Juan Solano was arrested after transporting a shipping container from the Red hook Container Terminal in Brooklyn to a warehouse in the Bronx on June 7, 2016. The container, which had previously contained several packages of cocaine disguised as produce, was under the surveillance of a Homeland Security Investigations (“HIS”) task force.
During questioning after his arrest, Solano told investigators that his boss, Edwin Pacheco, had declined to pick up the container because he wasn’t feeling well. The importer-exporter, Jimmy Machuca, asked if Solano could deliver the container, and for the usual $600 fee, Solano agreed to do so, especially since he had a delivery to Red Hook anyway. However, produce wholesaler Javier Montalvo warned Solano that the load was suspicious, which Solano took to mean that Machuca didn’t pay drivers on time.
When Solano arrived at Red Hook, he noticed a vehicle he believed to be law enforcement, so he contacted Special Agent Brian Dalrymple with HSI – Solano had been questioned by Dalrymple about other shipments before and had his number – to make sure the cargo wasn’t problematic. Dalrymple reassured him (despite knowing the container was under surveillance), but Solano texted him the container’s delivery address and Machuca’s contact info anyway.
These facts were recounted at trial without dispute. However, agents claimed Solano admitted during his second interview that the container had drugs in it. Despite this critical admission, agents failed to provide notes of the interview that referenced the admission, any audio recording of the supposed confession, or any written statement by Solano that he was waiving his Miranda rights and making a confession.
Later, Solano’s trial essentially boiled down to a credibility contest between Solano and the agents who interviewed him as to whether Solano knew he was transporting drugs. A jury instruction was given which stated that “any witness ... may have an interest in the outcome of the trial” and “such an interest in the outcome creates a motive on the part of the witness to testify falsely.”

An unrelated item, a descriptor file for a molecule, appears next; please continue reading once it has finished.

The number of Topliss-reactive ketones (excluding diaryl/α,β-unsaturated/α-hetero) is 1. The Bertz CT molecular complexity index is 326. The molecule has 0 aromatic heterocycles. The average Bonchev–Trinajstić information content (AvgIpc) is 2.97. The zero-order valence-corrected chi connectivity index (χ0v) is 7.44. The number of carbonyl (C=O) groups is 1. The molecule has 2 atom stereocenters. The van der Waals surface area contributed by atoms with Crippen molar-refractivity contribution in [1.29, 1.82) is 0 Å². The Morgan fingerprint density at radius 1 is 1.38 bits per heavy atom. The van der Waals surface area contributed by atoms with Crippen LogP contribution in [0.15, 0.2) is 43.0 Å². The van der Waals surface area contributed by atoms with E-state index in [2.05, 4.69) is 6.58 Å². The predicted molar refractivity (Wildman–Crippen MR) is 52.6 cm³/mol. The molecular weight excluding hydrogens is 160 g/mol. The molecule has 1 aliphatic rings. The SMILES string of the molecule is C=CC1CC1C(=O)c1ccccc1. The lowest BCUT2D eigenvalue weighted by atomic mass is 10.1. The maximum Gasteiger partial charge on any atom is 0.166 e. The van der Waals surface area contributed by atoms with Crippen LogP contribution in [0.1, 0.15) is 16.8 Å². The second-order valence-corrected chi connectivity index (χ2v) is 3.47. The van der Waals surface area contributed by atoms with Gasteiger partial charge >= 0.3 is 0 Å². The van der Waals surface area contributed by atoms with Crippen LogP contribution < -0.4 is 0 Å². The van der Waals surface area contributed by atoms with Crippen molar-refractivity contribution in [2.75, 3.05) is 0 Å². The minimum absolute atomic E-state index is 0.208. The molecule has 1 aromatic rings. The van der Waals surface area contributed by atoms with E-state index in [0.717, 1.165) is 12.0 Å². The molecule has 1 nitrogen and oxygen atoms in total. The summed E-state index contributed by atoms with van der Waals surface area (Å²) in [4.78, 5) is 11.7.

Solano was convicted of attempted possession of cocaine with intent to distribute, and he appealed on the ground that the jury instruction improperly undermined the credibility of his testimony.
The Second Circuit had previously dealt with a similar instruction in United States v. Gaines, 457 F.3d 238 (2d Cir. 2006). In Gaines, the district court issued an instruction which explicitly stated that a defendant has a motive to testify falsely because of a “deep personal interest in the result of his prosecution.” The Court of Appeals pointed out that all defendants, whether innocent or guilty, have a “deep personal interest” in the outcome of the case, but only a guilty defendant has a motive to lie. Thus, giving an instruction that highlights this interest or states this motive implies that a defendant is guilty, which violates the defendant’s right to a presumption of innocence.
Similar situations were addressed in later cases and found to be in violation of Gaines. In United States v. Brutus, 505 F.3d 80 (2d Cir. 2007), the district court issued an instruction which imputed the motive to testify falsely on the defendant but was ultimately ruled harmless because it was not a “close case.” In United States v. Munoz, 765 F. App’x 547 (2d Cir. 2019), the district court said that “any” witness has a motive to “testify in a way that advances his or her own interests,” and the Court of Appeals ruled this was an error which violated the defendant’s rights.
In the present case, the Court found that not only did the jury instructions violate Gaines and its progeny by undermining Solano’s credibility, but the outcome of the case rested on whether the jury believed Solano or the agents regarding his knowledge of the drugs in the container. Thus, the Court concluded that the erroneous jury instructions met the standard of plain error.
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Related legal case
United States v. Solano
|966 F.3d 184 (2d Cir. 2020)
|Court of Appeals
|Appeals Court Edition